Just to make this clear, when Aikido was first named as such (not by osensei), O`sensei, had to give it a name so that it would be accpeted as a traditional Budo by the Japaneses gouvernment, this is achieved through, Dai Nippon Butokukai.
The DNBK, authorizes teaching & certification in traditional Japanese arts including Kobudo, Aikido, Iaido, Kendo, Judo, and other tradional arts from Japan.
Head of DNBK is, His Royal Highness, Sosai, Higashi Fushimi, Jigo, the chief abbot of Shorenin Temple. He is a brother to late Empress Kotaigo of Emperor Hirohito of Japan. Vice Governor, Fuku Sosai is his son, Higashi Fushimi, Jiko, he serves as the Shinmon of the Shorenin Temple.
Many of today`s exponents of Aikido within Aikikai, are also members of DNBK, including Hioaki Izumi Sensei, 6th Dan Aikikai, Dan graded also in Kendo and Iaido.
Post WW2 or not, many people still in Japan today still consider DNBK recognition, as one of the highest authority on traditional Japanese martial Arts. And many practitioners from Differetn arts Are members.
It's true that the Japanese government was using the DNBK to regulate all martial arts during the war, that's how the name "Aikido" came about.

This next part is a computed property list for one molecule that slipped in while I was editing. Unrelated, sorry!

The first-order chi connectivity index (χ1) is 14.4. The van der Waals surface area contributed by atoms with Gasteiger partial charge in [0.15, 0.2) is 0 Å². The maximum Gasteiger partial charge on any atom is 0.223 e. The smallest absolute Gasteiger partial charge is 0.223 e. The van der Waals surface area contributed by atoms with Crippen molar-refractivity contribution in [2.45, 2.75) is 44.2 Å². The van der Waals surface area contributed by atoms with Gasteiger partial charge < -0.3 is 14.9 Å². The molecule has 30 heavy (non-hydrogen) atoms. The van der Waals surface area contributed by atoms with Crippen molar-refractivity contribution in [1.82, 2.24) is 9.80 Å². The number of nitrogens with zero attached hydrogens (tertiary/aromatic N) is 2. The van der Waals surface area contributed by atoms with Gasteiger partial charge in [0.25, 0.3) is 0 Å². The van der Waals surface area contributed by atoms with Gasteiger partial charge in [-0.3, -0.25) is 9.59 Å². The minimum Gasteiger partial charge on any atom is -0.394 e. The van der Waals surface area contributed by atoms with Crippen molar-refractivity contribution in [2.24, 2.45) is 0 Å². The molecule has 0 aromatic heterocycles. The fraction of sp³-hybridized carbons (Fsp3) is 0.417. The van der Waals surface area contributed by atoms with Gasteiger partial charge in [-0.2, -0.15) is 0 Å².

However, that organization was dissolved, and the new one of the same name has only a slight connection to the pre-war organization and no governmental authority of any kind.
The Kendo, Judo, and Kyudo organizations after the war opposed the reestablishment of the DNBK name and today continue in their own separate organizations as well as a single group association, the Nippon Budokan, of which the Aikikai is a member (as well as the All Japan Judo, Kendo, Kyudo, Sumo, Shorinji-Kempo, Naginata, Karate and Jukendo federations).
There are two major Kobudo organizations in Japan, the Nihon Kobudo Kyokai and the Nihon Kobudo Shinkokai. Most of the traditional martial arts belong to one or both of these groups - but not to the DNBK.
As I said before, there is no connection to any major Aikido organization. For example, the Japanese page lists branch dojo in many different arts, including Aikido - but for Aikido there is only a single dojo, in Hiroshima.
Sure, there are people from different arts as members, but as far as martial arts organizations in Japan it's fairly minor today (there's nothing wrong with that). I think that if you spoke to most Aikido practitioners in Japan they would be hard-pressed to even tell you whether or not the DNBK still exists.